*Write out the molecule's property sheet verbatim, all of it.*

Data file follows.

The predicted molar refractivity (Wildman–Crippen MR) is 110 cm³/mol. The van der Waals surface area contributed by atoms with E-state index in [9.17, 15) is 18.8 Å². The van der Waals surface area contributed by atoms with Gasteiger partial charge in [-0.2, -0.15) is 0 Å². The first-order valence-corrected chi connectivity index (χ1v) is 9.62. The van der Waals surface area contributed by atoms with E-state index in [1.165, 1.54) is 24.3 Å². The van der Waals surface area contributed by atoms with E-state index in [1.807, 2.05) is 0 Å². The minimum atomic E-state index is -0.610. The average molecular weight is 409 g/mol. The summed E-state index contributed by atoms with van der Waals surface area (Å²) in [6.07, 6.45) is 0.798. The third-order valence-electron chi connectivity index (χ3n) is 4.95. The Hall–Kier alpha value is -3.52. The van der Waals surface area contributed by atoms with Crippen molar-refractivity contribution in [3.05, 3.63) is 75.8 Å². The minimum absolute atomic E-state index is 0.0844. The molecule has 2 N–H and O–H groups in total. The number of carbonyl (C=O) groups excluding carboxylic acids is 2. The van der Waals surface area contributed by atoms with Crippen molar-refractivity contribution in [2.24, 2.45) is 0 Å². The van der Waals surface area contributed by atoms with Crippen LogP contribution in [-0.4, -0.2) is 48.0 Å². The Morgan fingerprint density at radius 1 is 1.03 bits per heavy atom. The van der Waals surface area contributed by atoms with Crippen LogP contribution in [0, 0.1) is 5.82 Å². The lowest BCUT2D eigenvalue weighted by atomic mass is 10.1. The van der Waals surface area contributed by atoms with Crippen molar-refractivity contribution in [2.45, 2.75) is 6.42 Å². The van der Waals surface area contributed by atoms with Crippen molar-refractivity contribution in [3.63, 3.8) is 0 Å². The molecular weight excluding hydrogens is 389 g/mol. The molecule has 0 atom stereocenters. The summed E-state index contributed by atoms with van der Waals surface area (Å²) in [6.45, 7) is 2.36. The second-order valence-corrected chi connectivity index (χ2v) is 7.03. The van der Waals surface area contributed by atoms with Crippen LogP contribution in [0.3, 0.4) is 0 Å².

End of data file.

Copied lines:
The predicted molar refractivity (Wildman–Crippen MR) is 110 cm³/mol. The van der Waals surface area contributed by atoms with E-state index in [9.17, 15) is 18.8 Å². The van der Waals surface area contributed by atoms with Gasteiger partial charge in [-0.2, -0.15) is 0 Å². The first-order valence-corrected chi connectivity index (χ1v) is 9.62. The van der Waals surface area contributed by atoms with E-state index in [1.165, 1.54) is 24.3 Å². The van der Waals surface area contributed by atoms with E-state index in [1.807, 2.05) is 0 Å². The minimum atomic E-state index is -0.610. The average molecular weight is 409 g/mol. The summed E-state index contributed by atoms with van der Waals surface area (Å²) in [6.07, 6.45) is 0.798. The third-order valence-electron chi connectivity index (χ3n) is 4.95. The Hall–Kier alpha value is -3.52. The van der Waals surface area contributed by atoms with Crippen molar-refractivity contribution in [3.05, 3.63) is 75.8 Å². The minimum absolute atomic E-state index is 0.0844. The molecule has 2 N–H and O–H groups in total. The number of carbonyl (C=O) groups excluding carboxylic acids is 2. The van der Waals surface area contributed by atoms with Crippen molar-refractivity contribution in [2.24, 2.45) is 0 Å². The van der Waals surface area contributed by atoms with Crippen LogP contribution in [-0.4, -0.2) is 48.0 Å². The Morgan fingerprint density at radius 1 is 1.03 bits per heavy atom. The van der Waals surface area contributed by atoms with Crippen LogP contribution in [0, 0.1) is 5.82 Å². The lowest BCUT2D eigenvalue weighted by atomic mass is 10.1. The van der Waals surface area contributed by atoms with Crippen molar-refractivity contribution in [2.45, 2.75) is 6.42 Å². The van der Waals surface area contributed by atoms with Crippen molar-refractivity contribution in [3.63, 3.8) is 0 Å². The molecular weight excluding hydrogens is 389 g/mol. The molecule has 0 atom stereocenters. The summed E-state index contributed by atoms with van der Waals surface area (Å²) in [6.45, 7) is 2.36. The second-order valence-corrected chi connectivity index (χ2v) is 7.03. The van der Waals surface area contributed by atoms with Crippen LogP contribution in [0.3, 0.4) is 0 Å².